New Anti-Opioid Initiative Focuses on Prevention in Schools

A free online course for teens emphasizes education, prevention, and response.

Information from EVERFI's online course for students.

The statistics are sobering: 33 percent of teenagers believe there’s nothing wrong with misusing prescription drugs “once in a while,” while one in five teens have actually abused these drugs at least once, according to EVERFI, an education technology company that provides free virtual courses to K–12 schools and colleges. That’s why the company joined forces with health-care companies, businesses, and public officials to launch the Prescription Drug Safety Network. Its aim: to fight the opioid crisis through a prevention program targeted at high school students. “A lot of the efforts to combat prescription drug abuse are directed at the treatment end, which is understandable,” says Jon Chapman, cofounder and president of global partnerships at EVERFI. “But there hasn’t been as much effort at prevention, and we decided that there was a need here.” To fill that need, the company has created a free course to empower students to make good choices when using prescription drugs and to intervene in situations of misuse. The course format is similar to curricula EVERFI developed to teach students such life skills as developing financial and media literacy, reading social cues, and withstanding peer pressure, which is currently being used in 20,000 schools. Educators can fold these interactive, self-paced courses into their lesson plans or use them as part of a larger program in areas including alcohol abuse prevention. The prescription drug prevention course is divided into modules that teach kids about the science of addiction, how opioids work, how to read a prescription label, and how to dispose these drugs, among other topics. Other modules give kids tools—for instance, teaching them how to read warning signs—to help friends or family members who might be struggling with addiction. There are also real-life scenarios that teach students how to respond constructively when someone pressures them to take prescription drugs. “Those are the real situations that kids face,” says Chapman. “We provide the platform where kids can contemplate those scenarios and apply their decisions in a productive way.” Teachers or librarians who use the program can also host group discussions where kids can explore what they’ve learned. While Anita Cellucci, SLJ 2016 School Librarian of the Year finalist and the librarian at Westborough (MA) High School, isn’t familiar with EVERFI’s course, she applauds any program that builds awareness of mental health challenges. “I think it’s important that this learning be authentic,” she says. In her school, the health department brings in local guests who can speak about their experiences at the library. “Some of these guests are not much older than our students,” says Cellucci. One memorable speaker was Chris Herren, the former NBA player from Fall River, MA, who was addicted to painkillers and heroin and almost died of an overdose. As a community, Westborough High School students chose to read Herren’s memoir, Basketball Junkie (St. Martin’s, 2011), and then listened to Herren tell his story of drug abuse and recovery. Sports also play a role in the Prescription Drug Safety Network. EVERFI is partnering with groups including the Pittsburgh Penguin Foundation to expand the reach of its drug prevention course in high schools. EVERFI’s course has another benefit: it creates a database that can be used by educators and lawmakers in the future. The platform is powered by an assessment engine that measures what kids knew going into the program and what they’ve learned by taking it. It also measures attitude and behavior changes. “We think the data we pull together from a diverse set of students across the country will help fellow network members optimize what their student populations need to understand—how to scale what's working and how to add more information if needed,” says Chapman. The program is already being used in high schools in Arkansas, Ohio, Pennsylvania, Colorado, and Utah. If you’re interested in bringing the course to your school or library, Chapman urges you to contact them, either by going to EVERFI’s micro drug prescription site or the main site. “We won't be the silver bullet," says Chapman—but "we can have a positive effect.”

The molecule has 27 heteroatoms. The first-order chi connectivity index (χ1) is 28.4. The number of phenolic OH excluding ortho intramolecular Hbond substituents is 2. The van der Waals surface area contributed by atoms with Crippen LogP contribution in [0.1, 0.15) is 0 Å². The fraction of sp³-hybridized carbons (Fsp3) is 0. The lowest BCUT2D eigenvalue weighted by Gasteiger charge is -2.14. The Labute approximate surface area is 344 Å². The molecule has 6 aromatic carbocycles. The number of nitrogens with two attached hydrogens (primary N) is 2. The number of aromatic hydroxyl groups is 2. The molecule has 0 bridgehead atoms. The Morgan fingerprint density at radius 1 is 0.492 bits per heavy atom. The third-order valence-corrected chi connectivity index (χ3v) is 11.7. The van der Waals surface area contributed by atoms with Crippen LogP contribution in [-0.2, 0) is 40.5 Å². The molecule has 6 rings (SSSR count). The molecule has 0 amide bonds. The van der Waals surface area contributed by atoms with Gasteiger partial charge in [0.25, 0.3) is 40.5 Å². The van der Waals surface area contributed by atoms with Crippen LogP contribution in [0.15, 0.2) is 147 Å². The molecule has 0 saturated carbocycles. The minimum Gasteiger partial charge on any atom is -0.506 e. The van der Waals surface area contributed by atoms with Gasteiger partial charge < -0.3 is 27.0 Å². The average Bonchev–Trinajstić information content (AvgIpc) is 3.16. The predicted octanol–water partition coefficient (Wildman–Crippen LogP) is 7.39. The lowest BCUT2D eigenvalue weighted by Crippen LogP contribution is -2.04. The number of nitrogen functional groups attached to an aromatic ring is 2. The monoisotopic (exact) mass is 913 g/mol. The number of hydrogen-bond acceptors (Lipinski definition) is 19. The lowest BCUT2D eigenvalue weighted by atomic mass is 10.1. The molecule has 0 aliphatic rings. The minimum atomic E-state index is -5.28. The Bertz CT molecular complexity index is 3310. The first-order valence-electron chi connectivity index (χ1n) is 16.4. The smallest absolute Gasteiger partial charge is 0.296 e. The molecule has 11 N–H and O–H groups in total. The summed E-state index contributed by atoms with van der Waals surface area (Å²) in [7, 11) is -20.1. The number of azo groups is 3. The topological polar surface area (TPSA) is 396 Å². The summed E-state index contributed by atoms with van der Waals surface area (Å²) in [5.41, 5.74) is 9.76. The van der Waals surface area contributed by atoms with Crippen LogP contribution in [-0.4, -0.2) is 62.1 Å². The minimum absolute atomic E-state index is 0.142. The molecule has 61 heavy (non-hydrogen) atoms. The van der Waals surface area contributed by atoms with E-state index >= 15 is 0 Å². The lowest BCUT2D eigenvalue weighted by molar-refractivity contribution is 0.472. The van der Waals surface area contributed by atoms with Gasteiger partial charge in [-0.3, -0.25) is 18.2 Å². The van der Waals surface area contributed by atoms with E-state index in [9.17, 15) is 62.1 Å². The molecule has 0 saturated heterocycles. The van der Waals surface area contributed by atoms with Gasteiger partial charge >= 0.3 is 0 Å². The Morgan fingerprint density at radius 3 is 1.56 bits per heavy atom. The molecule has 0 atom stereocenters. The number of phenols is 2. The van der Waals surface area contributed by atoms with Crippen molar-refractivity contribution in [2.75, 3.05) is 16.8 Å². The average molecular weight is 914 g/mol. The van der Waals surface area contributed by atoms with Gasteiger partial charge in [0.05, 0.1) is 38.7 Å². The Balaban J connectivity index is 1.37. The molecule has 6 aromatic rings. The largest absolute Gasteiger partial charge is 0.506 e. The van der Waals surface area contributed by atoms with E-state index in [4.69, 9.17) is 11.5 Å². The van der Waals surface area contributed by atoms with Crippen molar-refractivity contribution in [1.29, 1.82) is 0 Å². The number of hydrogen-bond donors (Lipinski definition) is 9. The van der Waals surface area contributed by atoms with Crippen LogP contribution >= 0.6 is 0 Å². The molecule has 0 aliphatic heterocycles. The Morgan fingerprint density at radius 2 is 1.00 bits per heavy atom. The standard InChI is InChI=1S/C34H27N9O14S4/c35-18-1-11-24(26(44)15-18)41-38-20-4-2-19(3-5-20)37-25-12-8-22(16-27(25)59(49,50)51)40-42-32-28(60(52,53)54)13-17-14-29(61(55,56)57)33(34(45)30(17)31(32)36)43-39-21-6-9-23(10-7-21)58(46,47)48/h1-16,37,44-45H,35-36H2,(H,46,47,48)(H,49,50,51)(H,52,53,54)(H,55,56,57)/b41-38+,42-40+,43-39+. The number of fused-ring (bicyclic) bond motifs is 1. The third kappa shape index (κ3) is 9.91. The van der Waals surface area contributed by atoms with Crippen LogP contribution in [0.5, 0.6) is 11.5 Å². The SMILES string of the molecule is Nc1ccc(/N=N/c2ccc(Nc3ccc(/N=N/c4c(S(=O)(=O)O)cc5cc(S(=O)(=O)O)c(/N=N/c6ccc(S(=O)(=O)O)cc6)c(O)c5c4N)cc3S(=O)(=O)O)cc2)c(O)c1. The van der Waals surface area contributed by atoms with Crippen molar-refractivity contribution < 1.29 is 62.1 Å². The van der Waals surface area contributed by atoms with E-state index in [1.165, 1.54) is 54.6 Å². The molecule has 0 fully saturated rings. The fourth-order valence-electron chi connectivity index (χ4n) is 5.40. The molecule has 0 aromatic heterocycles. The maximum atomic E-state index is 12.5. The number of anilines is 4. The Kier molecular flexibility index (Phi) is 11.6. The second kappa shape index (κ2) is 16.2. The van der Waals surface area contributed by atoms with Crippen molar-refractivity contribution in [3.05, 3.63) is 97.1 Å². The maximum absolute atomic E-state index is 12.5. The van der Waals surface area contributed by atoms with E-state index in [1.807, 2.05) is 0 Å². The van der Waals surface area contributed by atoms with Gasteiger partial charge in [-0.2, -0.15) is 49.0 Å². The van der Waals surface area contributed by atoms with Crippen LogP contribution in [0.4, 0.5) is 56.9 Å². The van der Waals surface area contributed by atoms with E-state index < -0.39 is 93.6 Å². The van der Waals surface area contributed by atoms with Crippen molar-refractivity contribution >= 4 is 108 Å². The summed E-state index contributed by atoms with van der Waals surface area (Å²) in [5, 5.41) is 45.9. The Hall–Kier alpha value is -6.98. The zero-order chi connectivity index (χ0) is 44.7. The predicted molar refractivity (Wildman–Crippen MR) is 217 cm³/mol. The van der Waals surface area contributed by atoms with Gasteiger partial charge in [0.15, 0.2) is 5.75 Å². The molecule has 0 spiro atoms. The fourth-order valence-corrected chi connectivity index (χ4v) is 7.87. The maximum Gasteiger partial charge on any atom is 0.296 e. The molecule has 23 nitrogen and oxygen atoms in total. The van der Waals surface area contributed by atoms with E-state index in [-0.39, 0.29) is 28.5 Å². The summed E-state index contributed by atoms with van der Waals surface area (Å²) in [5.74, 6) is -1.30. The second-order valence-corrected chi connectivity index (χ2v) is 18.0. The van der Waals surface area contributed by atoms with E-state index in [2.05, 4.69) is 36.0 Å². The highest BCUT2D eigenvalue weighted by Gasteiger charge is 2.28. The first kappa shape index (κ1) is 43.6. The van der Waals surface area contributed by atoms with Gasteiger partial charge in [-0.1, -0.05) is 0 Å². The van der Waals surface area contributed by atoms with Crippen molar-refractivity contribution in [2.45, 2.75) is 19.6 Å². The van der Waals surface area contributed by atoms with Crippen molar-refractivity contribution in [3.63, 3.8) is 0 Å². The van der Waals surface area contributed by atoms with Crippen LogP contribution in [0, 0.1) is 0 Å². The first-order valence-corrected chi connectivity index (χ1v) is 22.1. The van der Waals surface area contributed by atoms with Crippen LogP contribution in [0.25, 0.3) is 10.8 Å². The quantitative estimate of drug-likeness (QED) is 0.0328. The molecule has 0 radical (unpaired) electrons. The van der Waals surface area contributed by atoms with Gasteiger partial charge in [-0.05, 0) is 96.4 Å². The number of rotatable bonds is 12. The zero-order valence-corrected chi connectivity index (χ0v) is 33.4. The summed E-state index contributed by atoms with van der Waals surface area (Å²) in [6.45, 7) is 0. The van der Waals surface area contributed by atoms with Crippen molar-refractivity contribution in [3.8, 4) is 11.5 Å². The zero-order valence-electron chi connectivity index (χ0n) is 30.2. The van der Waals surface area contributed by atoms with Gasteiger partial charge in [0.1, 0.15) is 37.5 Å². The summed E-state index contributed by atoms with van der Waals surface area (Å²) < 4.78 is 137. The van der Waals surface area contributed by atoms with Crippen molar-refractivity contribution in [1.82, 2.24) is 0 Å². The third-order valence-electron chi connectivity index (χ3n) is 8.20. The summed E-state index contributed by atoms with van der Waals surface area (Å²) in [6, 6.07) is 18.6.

Linda Rodgers covers health and education for a variety of magazines and websites.

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